Our responsibility as writers.

I’ve been thinking a lot the last few days about my responsibility as a writer. Who am I responsible too?  What am I responsible for? What is my role as a writer?

Recently, I had something happen that really made me think about writers and what they write. I won’t get into the incident right now, but suffice it to say, it comes down to one core issue: do you, as a writer, want to have the broadest commercial appeal, or do you include something that may or may not alienate some of your audience?

To be honest, I hadn’t ever really thought about it. I wrote what I wrote and if someone didn’t like part of it, oh well. But suddenly, I have readers to think about. I have to worry about being true to myself, to being true to my readers, even to being true to life, as opposed to censoring what I might write about because some people might find it inappropriate to certain audiences.

So what do you do? I know the path I plan to take from here on out. I write for teenagers. I write about things that they might being going through, things they are suffering with. Teens deal with drinking, sex, drugs, death, abandonment, bullying, illness, and abuse. Think about it; I’m sure that as a teen you dealt with at least some if not all of those issues. Should I not write about them, just because it might offend some people?

I choose to write, to be true to life and to my readers. Honestly, I doubt I’ll ever include a love scene in one of my YA novels. But that doesn’t mean that the topic won’t come up. And as far as my plan for the future goes, that is the ONLY thing I might not include in a novel (notice I said MIGHT). If this approach leads to my being criticized, then that’s too bad. I’m tough. I can take it. To have a sterilized book, one that’s all sunshine and rainbows, to me seems a much more awful prospect.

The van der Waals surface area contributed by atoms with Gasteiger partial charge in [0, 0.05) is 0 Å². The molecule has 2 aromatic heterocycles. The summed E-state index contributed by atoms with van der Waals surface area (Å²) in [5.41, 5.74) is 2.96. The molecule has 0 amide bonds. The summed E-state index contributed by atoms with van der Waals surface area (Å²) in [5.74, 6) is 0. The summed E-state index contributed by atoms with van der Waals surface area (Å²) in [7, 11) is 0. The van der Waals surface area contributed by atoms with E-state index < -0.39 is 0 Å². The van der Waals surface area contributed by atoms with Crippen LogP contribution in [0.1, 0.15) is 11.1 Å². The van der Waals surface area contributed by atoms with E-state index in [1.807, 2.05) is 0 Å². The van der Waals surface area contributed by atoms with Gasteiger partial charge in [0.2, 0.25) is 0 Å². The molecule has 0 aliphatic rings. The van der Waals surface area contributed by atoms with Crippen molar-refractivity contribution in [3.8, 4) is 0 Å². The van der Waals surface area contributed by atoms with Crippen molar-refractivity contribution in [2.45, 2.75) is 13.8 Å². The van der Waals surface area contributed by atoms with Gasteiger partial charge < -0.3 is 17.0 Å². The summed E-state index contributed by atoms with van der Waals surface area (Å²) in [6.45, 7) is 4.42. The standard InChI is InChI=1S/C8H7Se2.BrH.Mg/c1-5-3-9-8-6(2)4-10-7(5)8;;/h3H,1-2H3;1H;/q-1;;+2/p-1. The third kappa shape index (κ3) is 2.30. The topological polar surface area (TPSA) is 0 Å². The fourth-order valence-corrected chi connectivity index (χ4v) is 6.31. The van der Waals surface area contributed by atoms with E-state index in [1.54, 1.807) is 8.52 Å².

Make sure you know where you stand on this issue BEFORE it ever becomes an issue.

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3 thoughts on “Our responsibility as writers.

  1. Amy-Thanks for posting this. I struggled with this topic while I was writing my latest… In the end I chose to stick with what was realistic–gritty as it may be. Who knows, maybe it will never be published because of it.

    My teenage years were filled with all sorts of struggles and I wanted to reach out to teens sorting through those same issues–and to show there are diamonds among the rocks.

    Best wishes to you in being able to express the type of message you want to send out to this world.

  2. Have you recently read a “sterilized book” that bugged you?

    I don’t think there’s anything wrong with wanting to sell as many books as possible, it’s a profession, but as soon as you start censoring ideas that will improve the story because of an anticipated audience reaction, you are doing your book great disservice.

    YA novels like “Hunger Games” and that ilk aren’t that censored and have huge popularity, luckily, so it seems a balance can be struck.

  3. Interesting topic. Personally, I think a writer should be free to write whatever they’re inspired to, so long as we are also willing to accept the criticism that our words may attract.

    Its basically a case of freedom of speech, being balanced out with personal responsibility.

    I try to write realistic worlds (which is sometimes difficult as I write in the fantasy genre), so I try to keep the harsher depicitions of life within my stories.

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